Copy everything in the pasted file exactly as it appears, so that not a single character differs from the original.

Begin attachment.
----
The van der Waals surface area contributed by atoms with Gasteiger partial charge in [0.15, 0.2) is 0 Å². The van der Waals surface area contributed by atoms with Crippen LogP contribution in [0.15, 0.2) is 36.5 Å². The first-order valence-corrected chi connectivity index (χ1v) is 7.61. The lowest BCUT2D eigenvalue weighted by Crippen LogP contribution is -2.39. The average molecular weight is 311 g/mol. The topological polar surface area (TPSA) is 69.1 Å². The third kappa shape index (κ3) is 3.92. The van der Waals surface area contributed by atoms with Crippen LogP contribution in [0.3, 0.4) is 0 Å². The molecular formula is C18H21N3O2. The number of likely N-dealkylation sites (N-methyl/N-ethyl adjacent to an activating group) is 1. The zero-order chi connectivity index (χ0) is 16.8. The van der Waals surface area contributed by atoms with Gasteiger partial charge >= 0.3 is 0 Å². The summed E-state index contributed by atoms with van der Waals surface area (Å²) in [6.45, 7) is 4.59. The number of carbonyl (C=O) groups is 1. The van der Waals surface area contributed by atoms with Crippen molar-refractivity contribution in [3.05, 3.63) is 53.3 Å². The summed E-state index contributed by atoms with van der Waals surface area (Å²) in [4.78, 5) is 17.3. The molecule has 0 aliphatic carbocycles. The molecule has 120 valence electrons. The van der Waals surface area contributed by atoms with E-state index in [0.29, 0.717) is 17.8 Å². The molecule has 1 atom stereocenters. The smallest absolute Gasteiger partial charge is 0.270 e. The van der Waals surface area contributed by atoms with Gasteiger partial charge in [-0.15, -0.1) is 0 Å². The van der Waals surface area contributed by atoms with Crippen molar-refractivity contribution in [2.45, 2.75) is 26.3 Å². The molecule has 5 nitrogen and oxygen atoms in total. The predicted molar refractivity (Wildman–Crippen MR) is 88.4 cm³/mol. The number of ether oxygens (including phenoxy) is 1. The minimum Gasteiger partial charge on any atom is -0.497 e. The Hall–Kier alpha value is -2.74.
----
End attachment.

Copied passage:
The van der Waals surface area contributed by atoms with Gasteiger partial charge in [0.15, 0.2) is 0 Å². The van der Waals surface area contributed by atoms with Crippen LogP contribution in [0.15, 0.2) is 36.5 Å². The first-order valence-corrected chi connectivity index (χ1v) is 7.61. The lowest BCUT2D eigenvalue weighted by Crippen LogP contribution is -2.39. The average molecular weight is 311 g/mol. The topological polar surface area (TPSA) is 69.1 Å². The third kappa shape index (κ3) is 3.92. The van der Waals surface area contributed by atoms with Crippen LogP contribution in [0.3, 0.4) is 0 Å². The molecular formula is C18H21N3O2. The number of likely N-dealkylation sites (N-methyl/N-ethyl adjacent to an activating group) is 1. The zero-order chi connectivity index (χ0) is 16.8. The van der Waals surface area contributed by atoms with Gasteiger partial charge >= 0.3 is 0 Å². The summed E-state index contributed by atoms with van der Waals surface area (Å²) in [6.45, 7) is 4.59. The number of carbonyl (C=O) groups is 1. The van der Waals surface area contributed by atoms with Crippen molar-refractivity contribution in [3.05, 3.63) is 53.3 Å². The summed E-state index contributed by atoms with van der Waals surface area (Å²) in [4.78, 5) is 17.3. The molecule has 0 aliphatic carbocycles. The molecule has 120 valence electrons. The van der Waals surface area contributed by atoms with E-state index in [0.29, 0.717) is 17.8 Å². The molecule has 1 atom stereocenters. The smallest absolute Gasteiger partial charge is 0.270 e. The van der Waals surface area contributed by atoms with Gasteiger partial charge in [-0.15, -0.1) is 0 Å². The van der Waals surface area contributed by atoms with Crippen molar-refractivity contribution in [2.45, 2.75) is 26.3 Å². The molecule has 5 nitrogen and oxygen atoms in total. The predicted molar refractivity (Wildman–Crippen MR) is 88.4 cm³/mol. The number of ether oxygens (including phenoxy) is 1. The minimum Gasteiger partial charge on any atom is -0.497 e. The Hall–Kier alpha value is -2.74.